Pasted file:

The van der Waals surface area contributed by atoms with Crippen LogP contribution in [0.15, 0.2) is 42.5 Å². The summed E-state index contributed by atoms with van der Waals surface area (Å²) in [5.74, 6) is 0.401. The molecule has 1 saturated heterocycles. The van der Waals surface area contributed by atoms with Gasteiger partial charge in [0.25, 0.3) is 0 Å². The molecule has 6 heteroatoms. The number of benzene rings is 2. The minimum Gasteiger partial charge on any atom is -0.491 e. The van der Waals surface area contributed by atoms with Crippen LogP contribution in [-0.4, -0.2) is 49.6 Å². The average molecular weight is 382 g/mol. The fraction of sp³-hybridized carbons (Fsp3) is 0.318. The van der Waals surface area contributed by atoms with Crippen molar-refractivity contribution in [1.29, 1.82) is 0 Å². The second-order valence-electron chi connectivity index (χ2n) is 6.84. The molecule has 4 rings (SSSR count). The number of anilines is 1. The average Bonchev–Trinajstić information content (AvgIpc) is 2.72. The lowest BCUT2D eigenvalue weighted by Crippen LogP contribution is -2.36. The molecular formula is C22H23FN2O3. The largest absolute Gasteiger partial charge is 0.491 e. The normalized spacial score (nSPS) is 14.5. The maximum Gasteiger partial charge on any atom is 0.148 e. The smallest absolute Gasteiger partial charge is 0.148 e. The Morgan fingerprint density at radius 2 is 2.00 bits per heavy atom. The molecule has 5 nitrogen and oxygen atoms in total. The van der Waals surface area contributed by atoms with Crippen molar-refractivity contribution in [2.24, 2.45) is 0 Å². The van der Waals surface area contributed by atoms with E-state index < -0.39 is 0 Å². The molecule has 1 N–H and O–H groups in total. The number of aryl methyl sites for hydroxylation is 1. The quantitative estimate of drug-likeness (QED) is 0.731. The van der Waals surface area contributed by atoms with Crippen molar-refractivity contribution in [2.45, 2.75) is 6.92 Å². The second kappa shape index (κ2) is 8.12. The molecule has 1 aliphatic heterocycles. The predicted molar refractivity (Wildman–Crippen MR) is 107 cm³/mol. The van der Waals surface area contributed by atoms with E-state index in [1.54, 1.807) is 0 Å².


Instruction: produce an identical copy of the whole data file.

The van der Waals surface area contributed by atoms with Crippen LogP contribution in [0.15, 0.2) is 42.5 Å². The summed E-state index contributed by atoms with van der Waals surface area (Å²) in [5.74, 6) is 0.401. The molecule has 1 saturated heterocycles. The van der Waals surface area contributed by atoms with Gasteiger partial charge in [0.25, 0.3) is 0 Å². The molecule has 6 heteroatoms. The number of benzene rings is 2. The minimum Gasteiger partial charge on any atom is -0.491 e. The van der Waals surface area contributed by atoms with Crippen LogP contribution in [-0.4, -0.2) is 49.6 Å². The average molecular weight is 382 g/mol. The fraction of sp³-hybridized carbons (Fsp3) is 0.318. The van der Waals surface area contributed by atoms with Crippen molar-refractivity contribution in [1.29, 1.82) is 0 Å². The second-order valence-electron chi connectivity index (χ2n) is 6.84. The molecule has 4 rings (SSSR count). The number of anilines is 1. The average Bonchev–Trinajstić information content (AvgIpc) is 2.72. The lowest BCUT2D eigenvalue weighted by Crippen LogP contribution is -2.36. The molecular formula is C22H23FN2O3. The largest absolute Gasteiger partial charge is 0.491 e. The normalized spacial score (nSPS) is 14.5. The maximum Gasteiger partial charge on any atom is 0.148 e. The smallest absolute Gasteiger partial charge is 0.148 e. The Morgan fingerprint density at radius 2 is 2.00 bits per heavy atom. The molecule has 5 nitrogen and oxygen atoms in total. The van der Waals surface area contributed by atoms with Crippen molar-refractivity contribution in [2.24, 2.45) is 0 Å². The van der Waals surface area contributed by atoms with E-state index < -0.39 is 0 Å². The molecule has 1 N–H and O–H groups in total. The number of aryl methyl sites for hydroxylation is 1. The quantitative estimate of drug-likeness (QED) is 0.731. The van der Waals surface area contributed by atoms with Crippen molar-refractivity contribution in [2.45, 2.75) is 6.92 Å². The second kappa shape index (κ2) is 8.12. The molecule has 1 aliphatic heterocycles. The predicted molar refractivity (Wildman–Crippen MR) is 107 cm³/mol. The van der Waals surface area contributed by atoms with E-state index in [1.54, 1.807) is 0 Å².